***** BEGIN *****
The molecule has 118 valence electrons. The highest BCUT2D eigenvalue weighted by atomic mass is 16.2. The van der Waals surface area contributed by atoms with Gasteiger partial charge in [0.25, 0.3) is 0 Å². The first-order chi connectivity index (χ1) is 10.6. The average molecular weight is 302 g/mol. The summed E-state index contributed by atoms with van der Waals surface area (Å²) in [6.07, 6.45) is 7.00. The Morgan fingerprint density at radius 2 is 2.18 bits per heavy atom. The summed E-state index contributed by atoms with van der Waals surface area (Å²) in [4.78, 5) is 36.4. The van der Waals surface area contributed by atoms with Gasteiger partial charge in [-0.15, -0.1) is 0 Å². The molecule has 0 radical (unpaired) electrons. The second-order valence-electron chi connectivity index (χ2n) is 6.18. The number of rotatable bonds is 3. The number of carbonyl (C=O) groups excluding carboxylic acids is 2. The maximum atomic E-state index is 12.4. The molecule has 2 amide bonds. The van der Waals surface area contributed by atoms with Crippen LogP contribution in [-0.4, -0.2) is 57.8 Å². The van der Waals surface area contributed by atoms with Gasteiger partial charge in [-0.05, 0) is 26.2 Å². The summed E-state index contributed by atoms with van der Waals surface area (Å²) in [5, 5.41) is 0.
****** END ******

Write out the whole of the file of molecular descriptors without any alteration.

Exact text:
The molecule has 118 valence electrons. The highest BCUT2D eigenvalue weighted by atomic mass is 16.2. The van der Waals surface area contributed by atoms with Gasteiger partial charge in [0.25, 0.3) is 0 Å². The first-order chi connectivity index (χ1) is 10.6. The average molecular weight is 302 g/mol. The summed E-state index contributed by atoms with van der Waals surface area (Å²) in [6.07, 6.45) is 7.00. The Morgan fingerprint density at radius 2 is 2.18 bits per heavy atom. The summed E-state index contributed by atoms with van der Waals surface area (Å²) in [4.78, 5) is 36.4. The van der Waals surface area contributed by atoms with Gasteiger partial charge in [-0.15, -0.1) is 0 Å². The molecule has 0 radical (unpaired) electrons. The second-order valence-electron chi connectivity index (χ2n) is 6.18. The number of rotatable bonds is 3. The number of carbonyl (C=O) groups excluding carboxylic acids is 2. The maximum atomic E-state index is 12.4. The molecule has 2 amide bonds. The van der Waals surface area contributed by atoms with Crippen LogP contribution in [-0.4, -0.2) is 57.8 Å². The van der Waals surface area contributed by atoms with Gasteiger partial charge in [-0.05, 0) is 26.2 Å². The summed E-state index contributed by atoms with van der Waals surface area (Å²) in [5, 5.41) is 0.